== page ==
Whale Conservation Success Highlighted in IUCN Red List Update
An update of The IUCN Red List of Threatened Species released by the International Union for Conservation of Nature on Wednesday has demonstrated that species like the Fin Whale have benefited from collaborative conservation action to protect them.
The Fin Whale has moved from Endangered to Vulnerable, and its recovery follows international bans on commercial whaling in the North Pacific and in the Southern Hemisphere, in place since 1976, and on significant reductions in catches in the North Atlantic since 1990. The nearly complete protection of Fin Whales throughout their range has allowed the global population to reach around 100,000 mature individuals.
The status of the western sub-population of the Gray Whale has also improved, moving from Critically Endangered to Endangered. Western Gray Whales have been protected from commercial whaling in almost all range state since 1980, but only recently has there been clear evidence of increasing numbers in the western Pacific, particularly off Sakhalin Island, Russia. The delay between conservation measures taking effect and the detection of whale recovery is due, in part, to these animals’ slow rate of reproduction.
Five Gray Whale range states – Japan, Russia, South Korea, the U.S., and Mexico – have signed a Memorandum of Cooperation Concerning Conservation Measures for the Western Gray Whale Population. Industrial activity including oil and gas development and commercial fisheries also represent a potential threat to Gray Whales. Since 2004, an IUCN-led independent panel of scientists has been advising Sakhalin Energy, one of the largest companies operating offshore in the Russian Far East, on how to manage the potential impacts of its activities on the whales.
These conservation successes are proof that the ambitious, collaborative efforts of governments, business, and civil society could turn back the tide of species loss, said Inger Andersen, IUCN Director General. The IUCN Red List now includes 96,951 species of which 26,840 are threatened with extinction.
Also – from a man-made perspective, the following article demonstrates how new design and equipment technology can assist in reducing the pollution of the seas and this planet from shipping. It would be interesting to get a comment from a naval ship designer about how much of this technology might be feasible for a warship, though of course, these do not have the large areas of “open space” available on which to mount devices such as solar cells.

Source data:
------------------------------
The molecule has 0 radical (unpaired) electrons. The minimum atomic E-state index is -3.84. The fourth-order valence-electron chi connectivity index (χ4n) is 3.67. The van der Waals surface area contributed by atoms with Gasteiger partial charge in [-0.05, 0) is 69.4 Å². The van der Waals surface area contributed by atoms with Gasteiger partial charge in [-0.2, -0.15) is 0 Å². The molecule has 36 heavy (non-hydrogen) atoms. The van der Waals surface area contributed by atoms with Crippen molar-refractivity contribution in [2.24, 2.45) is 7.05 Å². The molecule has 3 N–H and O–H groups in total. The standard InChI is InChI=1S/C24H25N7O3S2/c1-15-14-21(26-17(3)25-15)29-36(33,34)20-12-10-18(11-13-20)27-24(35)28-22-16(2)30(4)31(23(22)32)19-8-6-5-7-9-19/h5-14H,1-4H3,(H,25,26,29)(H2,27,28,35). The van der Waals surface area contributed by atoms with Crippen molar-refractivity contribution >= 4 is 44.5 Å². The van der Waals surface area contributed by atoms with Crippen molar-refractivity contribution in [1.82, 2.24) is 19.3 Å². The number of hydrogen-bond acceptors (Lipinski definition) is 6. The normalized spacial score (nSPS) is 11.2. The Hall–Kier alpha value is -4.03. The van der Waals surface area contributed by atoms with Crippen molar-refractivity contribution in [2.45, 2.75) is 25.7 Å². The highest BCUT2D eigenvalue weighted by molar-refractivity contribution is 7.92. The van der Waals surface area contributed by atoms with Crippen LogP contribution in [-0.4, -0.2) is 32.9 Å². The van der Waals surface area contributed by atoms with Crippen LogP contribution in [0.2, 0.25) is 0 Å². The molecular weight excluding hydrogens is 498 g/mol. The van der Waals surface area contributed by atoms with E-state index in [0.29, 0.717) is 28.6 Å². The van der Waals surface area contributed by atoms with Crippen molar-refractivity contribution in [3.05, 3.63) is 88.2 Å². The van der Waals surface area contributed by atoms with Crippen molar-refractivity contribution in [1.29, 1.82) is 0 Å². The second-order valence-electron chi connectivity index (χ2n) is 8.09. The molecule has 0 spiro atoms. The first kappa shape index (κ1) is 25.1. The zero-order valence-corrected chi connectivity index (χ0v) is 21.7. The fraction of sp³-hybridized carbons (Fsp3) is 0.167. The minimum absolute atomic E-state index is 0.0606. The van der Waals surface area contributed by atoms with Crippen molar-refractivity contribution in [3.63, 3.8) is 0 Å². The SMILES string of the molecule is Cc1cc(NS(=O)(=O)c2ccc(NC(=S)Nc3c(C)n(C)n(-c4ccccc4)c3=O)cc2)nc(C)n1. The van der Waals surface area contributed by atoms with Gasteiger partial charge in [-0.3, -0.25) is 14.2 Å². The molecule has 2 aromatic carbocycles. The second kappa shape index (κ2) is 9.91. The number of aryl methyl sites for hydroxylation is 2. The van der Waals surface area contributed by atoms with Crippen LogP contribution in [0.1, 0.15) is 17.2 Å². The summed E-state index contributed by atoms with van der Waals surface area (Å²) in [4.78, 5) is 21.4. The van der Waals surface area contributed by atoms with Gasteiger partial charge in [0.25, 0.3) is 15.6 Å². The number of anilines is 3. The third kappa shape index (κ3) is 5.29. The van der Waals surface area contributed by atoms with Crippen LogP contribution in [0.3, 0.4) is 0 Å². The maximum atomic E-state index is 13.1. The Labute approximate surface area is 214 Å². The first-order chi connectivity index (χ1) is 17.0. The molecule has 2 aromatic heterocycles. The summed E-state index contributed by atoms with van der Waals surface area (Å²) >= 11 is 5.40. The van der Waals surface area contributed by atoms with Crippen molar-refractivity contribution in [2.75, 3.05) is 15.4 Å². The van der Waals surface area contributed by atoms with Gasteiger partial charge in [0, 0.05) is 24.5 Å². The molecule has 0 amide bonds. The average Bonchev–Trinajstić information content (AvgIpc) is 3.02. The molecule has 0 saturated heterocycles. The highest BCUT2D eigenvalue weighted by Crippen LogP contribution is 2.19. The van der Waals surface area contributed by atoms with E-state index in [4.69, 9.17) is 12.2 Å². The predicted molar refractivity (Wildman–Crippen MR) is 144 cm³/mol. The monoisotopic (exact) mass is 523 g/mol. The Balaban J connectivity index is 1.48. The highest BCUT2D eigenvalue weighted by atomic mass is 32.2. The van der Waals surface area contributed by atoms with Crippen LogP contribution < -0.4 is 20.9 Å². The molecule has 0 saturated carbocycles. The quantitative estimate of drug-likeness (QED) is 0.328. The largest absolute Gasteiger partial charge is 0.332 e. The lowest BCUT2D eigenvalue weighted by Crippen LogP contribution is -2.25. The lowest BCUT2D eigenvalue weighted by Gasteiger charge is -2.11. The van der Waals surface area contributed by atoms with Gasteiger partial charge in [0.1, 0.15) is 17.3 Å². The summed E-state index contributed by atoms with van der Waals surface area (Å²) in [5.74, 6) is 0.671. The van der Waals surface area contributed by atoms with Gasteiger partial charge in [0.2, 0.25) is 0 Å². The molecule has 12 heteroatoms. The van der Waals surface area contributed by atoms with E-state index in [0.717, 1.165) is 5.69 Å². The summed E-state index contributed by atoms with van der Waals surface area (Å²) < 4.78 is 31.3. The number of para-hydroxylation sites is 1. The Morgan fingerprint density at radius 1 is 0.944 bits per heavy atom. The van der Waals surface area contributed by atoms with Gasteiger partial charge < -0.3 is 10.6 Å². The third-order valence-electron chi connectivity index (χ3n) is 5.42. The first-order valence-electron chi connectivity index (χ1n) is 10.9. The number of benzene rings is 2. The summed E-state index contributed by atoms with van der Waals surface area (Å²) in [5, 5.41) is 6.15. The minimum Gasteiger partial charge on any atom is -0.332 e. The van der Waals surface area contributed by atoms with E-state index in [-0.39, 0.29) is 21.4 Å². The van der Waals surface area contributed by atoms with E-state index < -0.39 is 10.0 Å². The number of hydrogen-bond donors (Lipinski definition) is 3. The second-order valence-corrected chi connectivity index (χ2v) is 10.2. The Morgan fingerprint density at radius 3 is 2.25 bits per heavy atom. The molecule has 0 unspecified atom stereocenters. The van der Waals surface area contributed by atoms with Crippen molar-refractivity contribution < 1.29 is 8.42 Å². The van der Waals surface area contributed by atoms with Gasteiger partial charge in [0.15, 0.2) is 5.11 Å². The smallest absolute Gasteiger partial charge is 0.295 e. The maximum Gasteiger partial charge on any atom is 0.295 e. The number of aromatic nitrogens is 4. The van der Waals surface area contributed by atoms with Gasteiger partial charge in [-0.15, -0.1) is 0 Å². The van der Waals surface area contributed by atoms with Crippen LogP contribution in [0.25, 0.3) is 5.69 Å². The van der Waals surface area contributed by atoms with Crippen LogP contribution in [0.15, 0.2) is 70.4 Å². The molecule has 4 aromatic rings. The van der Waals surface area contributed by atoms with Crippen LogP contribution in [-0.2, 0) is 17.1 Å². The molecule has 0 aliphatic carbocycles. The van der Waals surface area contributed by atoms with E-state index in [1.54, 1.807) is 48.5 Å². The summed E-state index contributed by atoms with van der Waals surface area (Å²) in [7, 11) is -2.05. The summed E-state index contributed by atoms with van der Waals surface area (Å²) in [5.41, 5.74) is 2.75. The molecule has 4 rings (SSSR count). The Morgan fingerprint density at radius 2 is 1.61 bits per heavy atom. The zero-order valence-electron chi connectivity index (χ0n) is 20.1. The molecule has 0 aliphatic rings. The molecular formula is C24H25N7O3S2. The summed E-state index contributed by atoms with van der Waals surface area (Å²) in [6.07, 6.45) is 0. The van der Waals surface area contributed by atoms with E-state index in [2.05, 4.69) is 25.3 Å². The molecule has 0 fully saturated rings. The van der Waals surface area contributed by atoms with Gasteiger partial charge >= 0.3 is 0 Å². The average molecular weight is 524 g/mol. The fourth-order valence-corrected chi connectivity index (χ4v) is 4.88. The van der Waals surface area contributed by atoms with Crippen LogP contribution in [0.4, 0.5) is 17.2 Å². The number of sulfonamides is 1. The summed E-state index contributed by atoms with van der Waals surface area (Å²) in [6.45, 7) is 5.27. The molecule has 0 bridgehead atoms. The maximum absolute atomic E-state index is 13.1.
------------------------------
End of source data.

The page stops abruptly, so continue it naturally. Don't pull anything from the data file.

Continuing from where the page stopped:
NYK Group has launched a new future concept pure car and truck carrier that has been designed to be emission-free: the “NYK Super Eco Ship 2050.”
The power needed to operate the ship has been cut by 70 percent by remodeling the hull to decrease water friction, an air-lubrication system, reduced hull weight, fuel cells for electric propulsion and the incorporation of flapping foils that mimic the movements of dolphins.
Computer-controlled devices, such as gyro stabilisers, are also installed to provide active stability for the lightweight vessel hull, and automatic hull cleaning during port stays prevents any negative impact on vessel efficiency.
Instead of fossil fuels, power for the ship would come from solar energy and hydrogen produced from renewable energy sources to produce a zero-emission vessel. Waste heat recovered from the fuel cells is also used. On long voyages, solar power can be utilized.
Maintenance is managed through the use of digital twins, a technology that realises physical conditions digitally and enables real-time analyses from land offices, accident prevention, and optimal maintenance.
Optimisation of route planning is no longer a ship-level activity, says NYK. It will be done at a port and on a fleet level, which will enable just-in-time arrival throughout the supply chain. Automatic mooring and efficient ship-to-ship cargo handling will minimise port stays.
For the design, NYK teamed up with MTI and Elomatic to review the technical advances conceived for NYK’s previous concept ship (i.e., NYK Super Eco Ship 2030, created in 2009) and design an updated version that makes use of advances digitisation technology.
NYK’s reduction targets for GHG emissions are 30 percent per ton-kilometre by 2030 compared with a 2015 base year, and 50 percent per ton-kilometre by 2050. These targets have been recognised as science-based by the international Science-Based Targets initiative.
All text and images courtesy of Maritime-Executive https://www.maritime-executive.com